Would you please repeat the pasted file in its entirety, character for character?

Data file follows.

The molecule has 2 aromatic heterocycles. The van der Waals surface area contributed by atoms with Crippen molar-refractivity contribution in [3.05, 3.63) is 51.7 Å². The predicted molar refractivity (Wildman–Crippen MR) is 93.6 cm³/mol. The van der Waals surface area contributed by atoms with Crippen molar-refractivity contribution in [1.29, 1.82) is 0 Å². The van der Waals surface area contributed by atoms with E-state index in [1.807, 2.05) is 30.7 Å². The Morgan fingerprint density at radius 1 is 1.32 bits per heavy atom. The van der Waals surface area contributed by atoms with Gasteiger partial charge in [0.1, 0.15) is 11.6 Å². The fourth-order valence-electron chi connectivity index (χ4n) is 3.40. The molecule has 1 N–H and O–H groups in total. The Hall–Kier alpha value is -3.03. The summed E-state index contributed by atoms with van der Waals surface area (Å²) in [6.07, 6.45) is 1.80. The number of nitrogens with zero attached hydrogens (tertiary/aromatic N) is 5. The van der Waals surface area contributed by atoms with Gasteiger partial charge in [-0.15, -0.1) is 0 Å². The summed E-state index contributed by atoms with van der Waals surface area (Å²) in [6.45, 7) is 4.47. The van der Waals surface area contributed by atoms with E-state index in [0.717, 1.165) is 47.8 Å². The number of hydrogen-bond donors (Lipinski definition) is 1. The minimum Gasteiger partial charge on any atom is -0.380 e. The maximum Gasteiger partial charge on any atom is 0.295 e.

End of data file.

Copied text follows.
The molecule has 2 aromatic heterocycles. The van der Waals surface area contributed by atoms with Crippen molar-refractivity contribution in [3.05, 3.63) is 51.7 Å². The predicted molar refractivity (Wildman–Crippen MR) is 93.6 cm³/mol. The van der Waals surface area contributed by atoms with Crippen molar-refractivity contribution in [1.29, 1.82) is 0 Å². The van der Waals surface area contributed by atoms with E-state index in [1.807, 2.05) is 30.7 Å². The Morgan fingerprint density at radius 1 is 1.32 bits per heavy atom. The van der Waals surface area contributed by atoms with Gasteiger partial charge in [0.1, 0.15) is 11.6 Å². The fourth-order valence-electron chi connectivity index (χ4n) is 3.40. The molecule has 1 N–H and O–H groups in total. The Hall–Kier alpha value is -3.03. The summed E-state index contributed by atoms with van der Waals surface area (Å²) in [6.07, 6.45) is 1.80. The number of nitrogens with zero attached hydrogens (tertiary/aromatic N) is 5. The van der Waals surface area contributed by atoms with Gasteiger partial charge in [-0.15, -0.1) is 0 Å². The summed E-state index contributed by atoms with van der Waals surface area (Å²) in [6.45, 7) is 4.47. The van der Waals surface area contributed by atoms with E-state index in [0.717, 1.165) is 47.8 Å². The number of hydrogen-bond donors (Lipinski definition) is 1. The minimum Gasteiger partial charge on any atom is -0.380 e. The maximum Gasteiger partial charge on any atom is 0.295 e.